Resources of the Mississippi (much depleted): Button-making clam shells:
Early European settlers' cabin:
The walkway between the cabin and a main building; there used to be a wigwam here...
Soil erosion lesson;
This goes nicely with Native American stories in a 3rd grade Waldorf curriculum, and animal stories in 4th grade.

Wednesday, January 4, 2017

Museum Homeschooling Series: #1: Discovery

I am not going to hand you one single formula that will always work for every museum you tour. This is not about extracting every ounce of learning to be had at each and every visit. I am not always that kind of homeschooler!  I will give you examples of different ways to approach a museum visit at a new venue each time.

                                              Charles, in a typhoon-wind-velocity simulator.
Museums can be wonderful places to learn and wonder. They can be both places to discover and to spark interest in learning more. You can take it to the next level with research and a plan in hand before leaving the house, you can explore every nook and cranny together, or you can grab your knitting and let them go (for those who are old enough not to touch what must not be touched) and let the discovery be self-led.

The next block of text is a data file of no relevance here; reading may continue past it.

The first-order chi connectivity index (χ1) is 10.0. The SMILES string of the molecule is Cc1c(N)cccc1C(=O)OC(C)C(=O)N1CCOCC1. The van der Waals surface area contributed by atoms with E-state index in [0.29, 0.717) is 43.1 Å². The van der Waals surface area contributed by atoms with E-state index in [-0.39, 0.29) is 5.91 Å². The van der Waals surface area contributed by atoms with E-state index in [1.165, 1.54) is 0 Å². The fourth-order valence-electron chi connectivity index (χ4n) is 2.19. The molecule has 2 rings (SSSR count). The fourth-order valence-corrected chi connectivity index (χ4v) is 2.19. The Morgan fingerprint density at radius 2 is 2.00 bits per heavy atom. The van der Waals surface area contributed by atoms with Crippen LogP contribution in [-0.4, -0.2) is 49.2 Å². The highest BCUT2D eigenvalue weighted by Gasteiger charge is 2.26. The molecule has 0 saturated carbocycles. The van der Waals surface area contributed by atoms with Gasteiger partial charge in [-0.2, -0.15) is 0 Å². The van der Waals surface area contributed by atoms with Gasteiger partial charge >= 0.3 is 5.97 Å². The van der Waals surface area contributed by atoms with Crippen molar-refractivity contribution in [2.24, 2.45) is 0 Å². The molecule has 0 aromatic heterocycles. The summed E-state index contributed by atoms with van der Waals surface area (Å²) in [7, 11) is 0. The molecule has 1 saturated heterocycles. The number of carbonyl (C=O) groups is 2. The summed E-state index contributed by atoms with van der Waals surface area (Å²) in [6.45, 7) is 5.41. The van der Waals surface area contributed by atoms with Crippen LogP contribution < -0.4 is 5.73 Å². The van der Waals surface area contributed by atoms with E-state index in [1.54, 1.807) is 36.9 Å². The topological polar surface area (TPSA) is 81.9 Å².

This week's museum was our local Putnam, a science and natural history museum. We specifically went to see the traveling Pirates and Shipwrecks, an exhibit that truly had something of interest for every single age group. The approach this time, was to go and discover together. We were all given free-reign, and called each other over to see what we had found of interest in one corner or another. It was fun, a lot of fun.

Yes, those are actually my off-spring:

The spots the boys called me to were mostly the truly gory ones; the skull hanging in iridescent blue spookiness, descriptions of pirates' lives, the weapons window with cutlasses and daggers.

I was more often reading them other historical items of interest; here are a few.